The Dubai Government also joined the multi-billion dollar Dolphin initiative with the signing of a memorandum with the UOG where by the Dubai Supply Authority (DSA) agreed to purchase its requirements for Qatari gas from Dolphin. Under the terms of the agreement, Dubai plans to purchase gas in the amount of 200–700 mn cfd. The Dubai Government and the UOG also agreed to cooperate in identifying and maximizing opportunities for investment arising out of the supply of gas. The Dolphin gas will bridge the gap between energy supply and demand which will develop over the next five years as Dubai’s economy expands.
Dubai’s oil reserves have reduced over the past decade and are now expected to be exhausted within 20 years. The main fields are offshore: Fateh, Southwest Fateh and two smaller fields, Falah and Rashid. The only onshore deposit is the Margham field. Dubai Petroleum Company (DPC) is the main operator. Dubai has a 2 per cent share of the UAE's gas reserves. Dubai’s Margham gas/condensate field can deliver up to 140 mn cfd for domestic use and offshore fields can provide another 100 mn cfd. Sharjah also supplies Dubai with 430 mn cfd through a pipeline installed in 1992. The state-owned Dubai Natural Gas Company (DUGAS) is responsible for processing natural gas produced in Dubai’s offshore oil fields as well as the gas piped from Sharjah.
Sharjah owns 5 percent of the UAE's gas reserves, mostly non-associated gas which is being utilised domestically. The emirate’s most important gas deposits are at the offshore Mubarak field and the onshore Saja’a, Move yeid and Kahaif fields. Gas reserves are estimated at 10,000 billion cubic meters and around 800 mn cfd of gas are produced. Sharjah’s offshore Mubarak field, operated by the local Crescent Petroleum Company, produces around 30,000 bd of condensate. In July 1999 Crescent Petroleum began drilling Sharjah-2 some 30 kilometers offshore of Sharjah where gas has already been discovered. The site is located 800 meters from the Sharjah-1 well. Any gas finds are expected to contain valuable liquid condensates. Crescent operates the concession area along with London-based Atlantis. Crescent – Atlantis also announced in July that they were about to begin major seismic work in the gas-proven areas of Sharjah's interior desert and this would be followed by drilling. The onshore Sajaa and Moveyeid fields, operated by BP–AMOCO, produce 35,000 bd of condensate in addition to natural gas.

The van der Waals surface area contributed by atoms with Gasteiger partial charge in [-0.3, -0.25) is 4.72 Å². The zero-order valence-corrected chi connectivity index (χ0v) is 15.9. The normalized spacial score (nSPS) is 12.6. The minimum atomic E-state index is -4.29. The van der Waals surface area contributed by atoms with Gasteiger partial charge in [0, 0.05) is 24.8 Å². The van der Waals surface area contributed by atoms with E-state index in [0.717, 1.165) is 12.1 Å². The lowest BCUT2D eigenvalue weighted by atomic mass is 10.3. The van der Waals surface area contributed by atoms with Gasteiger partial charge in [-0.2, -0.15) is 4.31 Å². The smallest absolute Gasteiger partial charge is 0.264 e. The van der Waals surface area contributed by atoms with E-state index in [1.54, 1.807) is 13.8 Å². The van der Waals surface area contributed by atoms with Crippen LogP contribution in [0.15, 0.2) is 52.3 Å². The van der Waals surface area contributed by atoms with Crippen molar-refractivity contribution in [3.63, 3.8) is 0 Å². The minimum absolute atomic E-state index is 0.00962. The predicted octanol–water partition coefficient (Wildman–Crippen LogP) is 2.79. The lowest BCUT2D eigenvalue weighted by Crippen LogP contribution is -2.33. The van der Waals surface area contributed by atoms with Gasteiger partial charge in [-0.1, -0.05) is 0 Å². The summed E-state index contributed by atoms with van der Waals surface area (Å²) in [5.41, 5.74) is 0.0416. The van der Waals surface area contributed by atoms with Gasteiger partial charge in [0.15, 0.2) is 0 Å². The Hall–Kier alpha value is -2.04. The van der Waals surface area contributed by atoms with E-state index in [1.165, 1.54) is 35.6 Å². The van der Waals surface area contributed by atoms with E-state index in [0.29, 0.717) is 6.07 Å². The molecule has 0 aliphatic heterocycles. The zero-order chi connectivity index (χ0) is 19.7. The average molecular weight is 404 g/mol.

The Sharjah Liquefied Gas Company (SHALCO) was formed to increase exports of liquefied natural gas (LNG). The first phase of a Dh 300 million project to supply natural gas to residences, commercial and industrial premises in Sharjah was officially inaugurated in March 1999. Natural gas was supplied to buildings in Abu Shaghara in Sharjah marking the beginning of Phase I which is due for completion in May 2000. A 172 - kilometers network of pipes, three pumping stations and the internal connections for a total of 25,000 domestic, commercial and industrial consumers will be completed in the first phase. Phase II is due to supply the remainder of the city of Sharjah.
Ras al-Khaimah's reserves are estimated at 400 million barrels of oil and condensate and 1,200 bn cfd of natural gas. In September 1997, Ras al-Khaimah awarded Norway’s Atlantis Technology Services and Petroleum Geo Services a permit to explore the offshore Baih field. The Ras al-Khaimah Oil and Gas Company, set up in 1996, has exclusive hydrocarbon rights to the rest of the emirate.
In the UAE there are six refineries operational at present and the existing refining capacity in the region is estimated to be around 800,000 tones. Development of downstream industries such as refineries and petrochemical plants is a central part of UAE efforts to move away from crude oil exports. Major plans are under way to construct new refineries and increase the capacity of existing ones in order to attain production of 180,000 bd by the year 2000. Abu Dhabi is presently in the middle of a five - year (1997–2002) development project aimed at boosting refining capacity. ADNOC’s US $600 million Ruwais refinery upgrading project is just one of the many down stream projects that are included in the programme. Others include a 35,000 bd refinery plant in Fujairah and the Dh 600 million Sharjah re finery at Hamriyyah Free Zone, which commenced operations in mid-1999.